How to Oppose Authoritarian Democracy in Brazil: Human Rights as the People’s Constructions, Constitutionally Embedded, and Internal to the Community’s Self-Understanding


  • Benjamin Gregg University of Texas (United States)


Brazil, Authoritarianism, Democracy, Human rights, Constitutionalism, Civic education, Social media, Individual rights, Cognitive style, Citizen participation


Authoritarianism is a pathology of Brazilian democracy. Brazilians opposed to Bolsonarist authoritarianism could deploy human rights as mundane achievements of political action by ordinary people. They could oppose authoritarian democracy in Brazil by promoting liberal democratic constitutionalism committed to human rights, particularly by encouraging education toward rendering citizens better informed and more analytic, sensitive to the power of old identities and the power of new social media; by rendering human rights internal to a community’s self-understanding as a means to challenge authoritarian democracy; and by championing individual agency and rejecting centralized authority wherever it tramples individual rights. These various methods share a core feature: human rights thinking as a “cognitive style.” This feature can be pursued in the context of civic education that encourages citizen participation. Three models deploy this approach in different settings: one for professional activists, one for non-professional community activists, and one for educational use.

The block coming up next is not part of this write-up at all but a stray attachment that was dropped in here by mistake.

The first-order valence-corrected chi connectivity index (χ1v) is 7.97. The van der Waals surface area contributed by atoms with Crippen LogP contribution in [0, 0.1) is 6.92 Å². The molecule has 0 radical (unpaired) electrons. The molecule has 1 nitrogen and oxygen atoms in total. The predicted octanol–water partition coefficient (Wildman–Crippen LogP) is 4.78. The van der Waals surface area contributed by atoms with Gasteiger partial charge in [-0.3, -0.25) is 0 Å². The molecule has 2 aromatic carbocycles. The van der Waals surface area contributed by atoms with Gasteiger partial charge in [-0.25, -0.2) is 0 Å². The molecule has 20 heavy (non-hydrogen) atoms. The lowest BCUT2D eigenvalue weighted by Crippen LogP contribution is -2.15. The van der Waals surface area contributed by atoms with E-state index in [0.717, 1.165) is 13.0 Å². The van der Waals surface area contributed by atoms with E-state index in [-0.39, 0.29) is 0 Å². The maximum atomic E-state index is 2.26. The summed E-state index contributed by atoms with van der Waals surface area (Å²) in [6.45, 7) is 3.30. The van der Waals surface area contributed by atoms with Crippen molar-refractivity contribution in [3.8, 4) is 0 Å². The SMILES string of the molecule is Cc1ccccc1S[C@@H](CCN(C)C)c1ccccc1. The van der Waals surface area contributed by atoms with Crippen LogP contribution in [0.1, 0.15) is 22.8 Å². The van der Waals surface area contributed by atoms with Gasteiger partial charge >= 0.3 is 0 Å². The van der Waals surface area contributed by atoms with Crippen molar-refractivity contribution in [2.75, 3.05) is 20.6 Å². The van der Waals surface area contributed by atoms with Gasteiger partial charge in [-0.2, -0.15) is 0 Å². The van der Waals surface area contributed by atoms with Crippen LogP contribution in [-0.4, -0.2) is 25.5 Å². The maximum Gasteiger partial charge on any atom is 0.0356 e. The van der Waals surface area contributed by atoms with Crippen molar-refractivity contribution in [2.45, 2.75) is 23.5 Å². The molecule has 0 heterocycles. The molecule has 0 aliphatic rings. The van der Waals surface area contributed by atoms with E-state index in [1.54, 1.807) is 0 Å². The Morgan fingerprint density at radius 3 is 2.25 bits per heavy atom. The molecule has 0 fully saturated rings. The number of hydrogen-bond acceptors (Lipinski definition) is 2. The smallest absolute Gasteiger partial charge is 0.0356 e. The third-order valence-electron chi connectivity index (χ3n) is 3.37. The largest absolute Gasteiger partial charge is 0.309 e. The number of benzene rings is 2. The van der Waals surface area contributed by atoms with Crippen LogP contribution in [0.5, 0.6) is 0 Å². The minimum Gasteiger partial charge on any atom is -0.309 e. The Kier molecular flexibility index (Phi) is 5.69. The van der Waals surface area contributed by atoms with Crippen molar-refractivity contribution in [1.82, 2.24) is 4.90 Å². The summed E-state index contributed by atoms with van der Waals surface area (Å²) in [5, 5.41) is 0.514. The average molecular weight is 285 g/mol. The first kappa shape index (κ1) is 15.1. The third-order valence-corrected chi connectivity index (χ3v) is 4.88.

Author Biography

Benjamin Gregg, University of Texas (United States)

Professor of Political Theory at the University of Texas. He holds a Ph.D in Philosophy from the Free University of Berlin, a Ph.D. in Political Sciencie from Princetown and a B.A. in Philosophy from Yale






Philosophy of Human Rights